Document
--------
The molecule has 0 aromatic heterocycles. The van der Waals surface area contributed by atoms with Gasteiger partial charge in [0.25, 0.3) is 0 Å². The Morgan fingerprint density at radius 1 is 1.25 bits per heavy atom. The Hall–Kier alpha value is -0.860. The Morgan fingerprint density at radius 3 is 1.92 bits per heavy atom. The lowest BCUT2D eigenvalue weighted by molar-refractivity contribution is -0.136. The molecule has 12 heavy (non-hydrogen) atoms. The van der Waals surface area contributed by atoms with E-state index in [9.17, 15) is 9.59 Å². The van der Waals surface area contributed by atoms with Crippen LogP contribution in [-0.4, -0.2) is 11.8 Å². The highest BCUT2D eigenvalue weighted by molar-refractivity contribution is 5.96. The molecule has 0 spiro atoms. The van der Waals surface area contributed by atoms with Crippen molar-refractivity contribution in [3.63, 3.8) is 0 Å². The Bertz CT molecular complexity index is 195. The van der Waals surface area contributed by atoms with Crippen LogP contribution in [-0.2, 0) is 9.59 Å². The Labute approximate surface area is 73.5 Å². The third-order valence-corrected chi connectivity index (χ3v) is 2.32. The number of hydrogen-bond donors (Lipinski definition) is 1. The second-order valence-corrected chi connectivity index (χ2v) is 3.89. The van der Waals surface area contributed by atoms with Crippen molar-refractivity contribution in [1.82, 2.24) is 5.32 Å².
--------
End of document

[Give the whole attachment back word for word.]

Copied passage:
The molecule has 0 aromatic heterocycles. The van der Waals surface area contributed by atoms with Gasteiger partial charge in [0.25, 0.3) is 0 Å². The Morgan fingerprint density at radius 1 is 1.25 bits per heavy atom. The Hall–Kier alpha value is -0.860. The Morgan fingerprint density at radius 3 is 1.92 bits per heavy atom. The lowest BCUT2D eigenvalue weighted by molar-refractivity contribution is -0.136. The molecule has 12 heavy (non-hydrogen) atoms. The van der Waals surface area contributed by atoms with E-state index in [9.17, 15) is 9.59 Å². The van der Waals surface area contributed by atoms with Crippen LogP contribution in [-0.4, -0.2) is 11.8 Å². The highest BCUT2D eigenvalue weighted by molar-refractivity contribution is 5.96. The molecule has 0 spiro atoms. The van der Waals surface area contributed by atoms with Crippen molar-refractivity contribution in [3.63, 3.8) is 0 Å². The Bertz CT molecular complexity index is 195. The van der Waals surface area contributed by atoms with Crippen LogP contribution in [-0.2, 0) is 9.59 Å². The Labute approximate surface area is 73.5 Å². The third-order valence-corrected chi connectivity index (χ3v) is 2.32. The number of hydrogen-bond donors (Lipinski definition) is 1. The second-order valence-corrected chi connectivity index (χ2v) is 3.89. The van der Waals surface area contributed by atoms with Crippen molar-refractivity contribution in [1.82, 2.24) is 5.32 Å².